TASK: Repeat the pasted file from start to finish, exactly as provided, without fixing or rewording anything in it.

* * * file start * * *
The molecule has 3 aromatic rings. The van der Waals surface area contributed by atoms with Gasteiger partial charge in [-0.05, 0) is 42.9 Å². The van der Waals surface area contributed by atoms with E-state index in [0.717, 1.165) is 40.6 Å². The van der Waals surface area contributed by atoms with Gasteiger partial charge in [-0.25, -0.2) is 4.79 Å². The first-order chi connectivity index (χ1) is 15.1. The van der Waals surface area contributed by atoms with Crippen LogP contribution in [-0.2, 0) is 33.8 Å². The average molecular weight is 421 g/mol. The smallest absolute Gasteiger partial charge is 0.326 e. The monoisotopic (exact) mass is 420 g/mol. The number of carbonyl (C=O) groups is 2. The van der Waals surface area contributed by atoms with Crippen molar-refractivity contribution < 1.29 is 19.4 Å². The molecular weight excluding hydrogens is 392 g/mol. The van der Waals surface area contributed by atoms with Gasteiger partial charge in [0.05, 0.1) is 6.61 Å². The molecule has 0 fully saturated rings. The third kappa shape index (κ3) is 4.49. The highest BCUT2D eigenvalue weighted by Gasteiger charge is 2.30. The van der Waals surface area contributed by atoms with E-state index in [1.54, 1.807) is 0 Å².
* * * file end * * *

The molecule has 3 aromatic rings. The van der Waals surface area contributed by atoms with Gasteiger partial charge in [-0.05, 0) is 42.9 Å². The van der Waals surface area contributed by atoms with E-state index in [0.717, 1.165) is 40.6 Å². The van der Waals surface area contributed by atoms with Gasteiger partial charge in [-0.25, -0.2) is 4.79 Å². The first-order chi connectivity index (χ1) is 15.1. The van der Waals surface area contributed by atoms with Crippen LogP contribution in [-0.2, 0) is 33.8 Å². The average molecular weight is 421 g/mol. The smallest absolute Gasteiger partial charge is 0.326 e. The monoisotopic (exact) mass is 420 g/mol. The number of carbonyl (C=O) groups is 2. The van der Waals surface area contributed by atoms with Crippen molar-refractivity contribution < 1.29 is 19.4 Å². The molecular weight excluding hydrogens is 392 g/mol. The van der Waals surface area contributed by atoms with Gasteiger partial charge in [0.05, 0.1) is 6.61 Å². The molecule has 0 fully saturated rings. The third kappa shape index (κ3) is 4.49. The highest BCUT2D eigenvalue weighted by Gasteiger charge is 2.30. The van der Waals surface area contributed by atoms with E-state index in [1.54, 1.807) is 0 Å².